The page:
Last of the Monster Kids

Last of the Monster Kids
"LAST OF THE MONSTER KIDS" - Available Now on the Amazon Kindle Marketplace!

Sunday, February 17, 2019

OSCARS 2019: Minding the Gap (2018)

I still have so many mixed feelings with the wealth of content being produced by various streaming companies. However, the boom has certainly been good for documentaries. It's become increasingly common for the Academy to fill the Best Documentary category out with picks from various streaming services. In recent years, Netflix has provided “13th,” “Strong Island,” and “Icarus.” (The latter of which undeservedly got a win.) Amazon premiered “Abacus: Small Enough to Jail.” And now Hulu has scored a nomination with “Minding the Gap.” While most of these are highly relevant documentaries discussing important, modern issues, Bing Liu's documentary is more about classical themes of coming-of-age, struggling against poverty, and familial trauma.

“Minding the Gap” follows three friends and their relations as they grow up in a small American town, gripped with unemployment and few options. Bing, Zack, and Kiere have always bonded over their mutual love of skateboarding. As they leave their teen years behind and become twenty-somethings, they each face new challenges. Kiere tries to find steady work, so he can move out of his Mom's house. Zack fathers a child and finds cohabiting with the mother difficult, largely due to his increased dependency on alcohol. Bing, meanwhile, tries to process a traumatic childhood of living with an abusive stepdad. In fact, all the boys have abuse in their past. And now history looks to repeat itself, with the way the increasingly volatile Zack treats his partner.

You know why I really liked “Minding the Gap?” It's basically a real life Larry Clark movie. Most of the less salacious elements are present: Young adults living in a dead-end small town, struggling with the new responsibilities of adulthood, substance abuse, romance, and mental instability. Oh yeah, and lots of skateboarding. Of course, this is real life and not the deranged shouting of an old pervert. So there's a lot less orgies, barely legal nudity, and melodramatic violence in “Minding the Gap.” However, the comparison is apt. Liu acknowledges the debt he owes Clark by showing his friends watching “Kids” at one point. And you can tell Liu has cinematic ambitions, as many of the doc's scenes have an overly staged, scripted quality to them. (Zack, at one point, even acknowledges the awkward set-up of making a documentary.)

While it's more story-driven than a lot of documentaries these days, “Minding the Gap” still counts as an issues doc of sorts. The common thread of domestic abuse in the boys' lives forms a thematic backbone. Liu takes care to show the mental anguish him, his brother, and his friends feel because of the abuse. They recount harrowing stories of being belittled, hit, or punished. Yet what's most chilling is how commonplace and unextraordinary this abuse appears. Kiere's mom is discouraged from being interviewed by her off-screen boyfriend, who is obviously threatening her into silence. The way alcoholism and self-hatred plays a role in Zack's own unambiguously abusive behavior is acknowledged without letting him off the hook. While the film is fascinated by the cycle of hurt that causes this behavior to grow, Liu's film is at its best when showing this awful behavior as part of everyday life for folks in an impoverished community.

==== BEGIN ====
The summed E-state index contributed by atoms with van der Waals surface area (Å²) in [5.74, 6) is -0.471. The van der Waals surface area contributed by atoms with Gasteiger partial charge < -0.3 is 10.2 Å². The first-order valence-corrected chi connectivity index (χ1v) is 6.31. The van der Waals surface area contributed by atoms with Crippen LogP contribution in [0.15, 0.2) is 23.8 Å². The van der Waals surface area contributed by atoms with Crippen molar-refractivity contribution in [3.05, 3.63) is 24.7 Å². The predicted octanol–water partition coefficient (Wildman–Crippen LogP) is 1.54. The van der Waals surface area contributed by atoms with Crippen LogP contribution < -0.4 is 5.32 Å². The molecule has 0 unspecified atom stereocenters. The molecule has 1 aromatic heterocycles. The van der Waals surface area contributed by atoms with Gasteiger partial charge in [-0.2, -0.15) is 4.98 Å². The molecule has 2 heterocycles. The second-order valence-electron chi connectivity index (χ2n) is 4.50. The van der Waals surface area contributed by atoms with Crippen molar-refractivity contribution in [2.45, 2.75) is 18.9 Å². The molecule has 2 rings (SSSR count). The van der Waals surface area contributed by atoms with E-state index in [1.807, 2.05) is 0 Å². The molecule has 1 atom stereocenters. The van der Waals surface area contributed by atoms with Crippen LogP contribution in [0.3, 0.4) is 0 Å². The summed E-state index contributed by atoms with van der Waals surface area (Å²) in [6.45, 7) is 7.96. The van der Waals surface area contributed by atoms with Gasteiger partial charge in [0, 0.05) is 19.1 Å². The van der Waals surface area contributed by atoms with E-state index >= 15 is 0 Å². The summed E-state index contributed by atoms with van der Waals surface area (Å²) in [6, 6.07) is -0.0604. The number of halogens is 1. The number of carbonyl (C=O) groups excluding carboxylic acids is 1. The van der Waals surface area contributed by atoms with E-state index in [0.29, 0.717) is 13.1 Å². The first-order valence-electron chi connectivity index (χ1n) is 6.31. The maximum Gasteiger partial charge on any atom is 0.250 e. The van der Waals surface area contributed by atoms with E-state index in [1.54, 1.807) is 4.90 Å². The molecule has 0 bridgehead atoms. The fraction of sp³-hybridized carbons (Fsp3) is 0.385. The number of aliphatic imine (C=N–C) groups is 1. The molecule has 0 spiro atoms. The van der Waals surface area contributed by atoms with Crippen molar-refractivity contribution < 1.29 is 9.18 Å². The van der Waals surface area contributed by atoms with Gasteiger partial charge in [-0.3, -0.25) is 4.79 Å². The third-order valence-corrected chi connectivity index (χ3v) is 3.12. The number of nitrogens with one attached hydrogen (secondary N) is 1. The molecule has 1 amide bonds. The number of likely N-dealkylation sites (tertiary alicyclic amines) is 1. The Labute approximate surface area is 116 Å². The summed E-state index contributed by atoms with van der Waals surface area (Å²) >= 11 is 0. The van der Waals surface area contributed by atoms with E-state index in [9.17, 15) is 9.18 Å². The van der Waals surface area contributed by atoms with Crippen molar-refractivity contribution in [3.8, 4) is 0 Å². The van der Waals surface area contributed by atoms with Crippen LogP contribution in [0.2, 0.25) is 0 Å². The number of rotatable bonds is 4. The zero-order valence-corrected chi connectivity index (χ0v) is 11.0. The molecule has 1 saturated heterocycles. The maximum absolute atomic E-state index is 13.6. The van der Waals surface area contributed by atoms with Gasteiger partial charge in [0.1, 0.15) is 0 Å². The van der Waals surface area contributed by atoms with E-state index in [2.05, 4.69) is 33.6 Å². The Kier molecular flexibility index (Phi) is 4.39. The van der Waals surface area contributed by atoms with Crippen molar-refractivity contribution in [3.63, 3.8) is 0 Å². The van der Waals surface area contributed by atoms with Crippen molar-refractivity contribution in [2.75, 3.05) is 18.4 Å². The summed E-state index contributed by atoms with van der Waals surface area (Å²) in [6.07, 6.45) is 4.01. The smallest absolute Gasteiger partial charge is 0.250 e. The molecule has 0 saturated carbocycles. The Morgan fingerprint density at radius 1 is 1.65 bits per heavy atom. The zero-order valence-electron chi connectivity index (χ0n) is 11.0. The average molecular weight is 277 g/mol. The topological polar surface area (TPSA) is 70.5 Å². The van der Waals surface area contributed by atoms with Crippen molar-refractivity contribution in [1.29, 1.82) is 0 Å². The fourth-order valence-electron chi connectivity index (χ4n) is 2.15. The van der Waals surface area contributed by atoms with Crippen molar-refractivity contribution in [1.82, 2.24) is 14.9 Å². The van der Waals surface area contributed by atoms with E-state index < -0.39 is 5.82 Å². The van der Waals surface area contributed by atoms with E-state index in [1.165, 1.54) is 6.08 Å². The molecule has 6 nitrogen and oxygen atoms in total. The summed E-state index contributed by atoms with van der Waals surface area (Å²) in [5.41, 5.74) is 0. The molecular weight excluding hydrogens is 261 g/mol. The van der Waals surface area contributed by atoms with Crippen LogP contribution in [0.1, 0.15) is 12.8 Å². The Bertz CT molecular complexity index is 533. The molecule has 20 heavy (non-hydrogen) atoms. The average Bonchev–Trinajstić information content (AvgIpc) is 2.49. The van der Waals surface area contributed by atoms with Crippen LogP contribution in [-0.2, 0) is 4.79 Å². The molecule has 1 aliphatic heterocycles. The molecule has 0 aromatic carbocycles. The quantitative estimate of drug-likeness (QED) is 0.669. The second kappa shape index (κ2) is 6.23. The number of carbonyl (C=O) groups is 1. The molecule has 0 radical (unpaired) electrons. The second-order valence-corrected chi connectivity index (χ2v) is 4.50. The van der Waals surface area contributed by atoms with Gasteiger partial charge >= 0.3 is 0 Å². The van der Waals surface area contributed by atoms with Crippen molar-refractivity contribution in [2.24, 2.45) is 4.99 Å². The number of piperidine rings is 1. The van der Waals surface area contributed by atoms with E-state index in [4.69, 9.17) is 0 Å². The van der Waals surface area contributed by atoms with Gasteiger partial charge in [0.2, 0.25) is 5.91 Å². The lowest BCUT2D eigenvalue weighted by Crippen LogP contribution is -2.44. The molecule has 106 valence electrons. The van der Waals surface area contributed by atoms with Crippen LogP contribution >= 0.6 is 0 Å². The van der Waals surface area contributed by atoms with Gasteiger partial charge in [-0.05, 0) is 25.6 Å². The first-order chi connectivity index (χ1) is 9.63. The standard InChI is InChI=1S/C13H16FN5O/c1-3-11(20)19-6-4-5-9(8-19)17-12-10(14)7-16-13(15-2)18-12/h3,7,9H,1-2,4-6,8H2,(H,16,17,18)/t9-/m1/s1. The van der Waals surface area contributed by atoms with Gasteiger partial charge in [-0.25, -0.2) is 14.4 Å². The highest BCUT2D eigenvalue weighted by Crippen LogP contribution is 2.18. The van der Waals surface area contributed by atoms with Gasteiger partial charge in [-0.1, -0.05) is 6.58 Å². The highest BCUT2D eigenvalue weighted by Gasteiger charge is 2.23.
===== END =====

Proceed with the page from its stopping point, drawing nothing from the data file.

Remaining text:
You get the impression that Liu didn't totally intend to document the role violence has played in the lives of him and his friends. “Minding the Gap” was likely born out of the skateboarding footage he was already making. Yet the two elements are undeniably intertwined. To these boys, skateboarding provides a release. While zipping through the air and up ramps on a board, they feel a sense of freedom that escapes them in their day-to-day lives. There is a definite lack of control for them normally but, when skateboarding, they feel totally in charge of their fates. Liu emphasizes this with exciting and often handheld footage of the guys moving on their boards. It's a nice side note to the doc's heavier moments, the way it captures how people escape from the doldrums of their lives in a place like this.

“Minding the Gap” does become a bit of a miserablist slog in its second half, as the focus turns more towards the boys recounting their abusive childhoods. During a montage of the interviews, getting in detail about this stuff, the film almost becomes unbearable. It then ends afterwards in a sudden way, with the required post-script talking about where everyone is now. Still, “Minding the Gap” has some grabbing, stirring moments. Liu definitely achieved his goal of documenting the struggles of life in a stagnating small town, the triumphs and failures his friends have endured. I think Larry Clark would like it too, though he'd probably say it needs more dick shots and murder. [7/10]

No comments: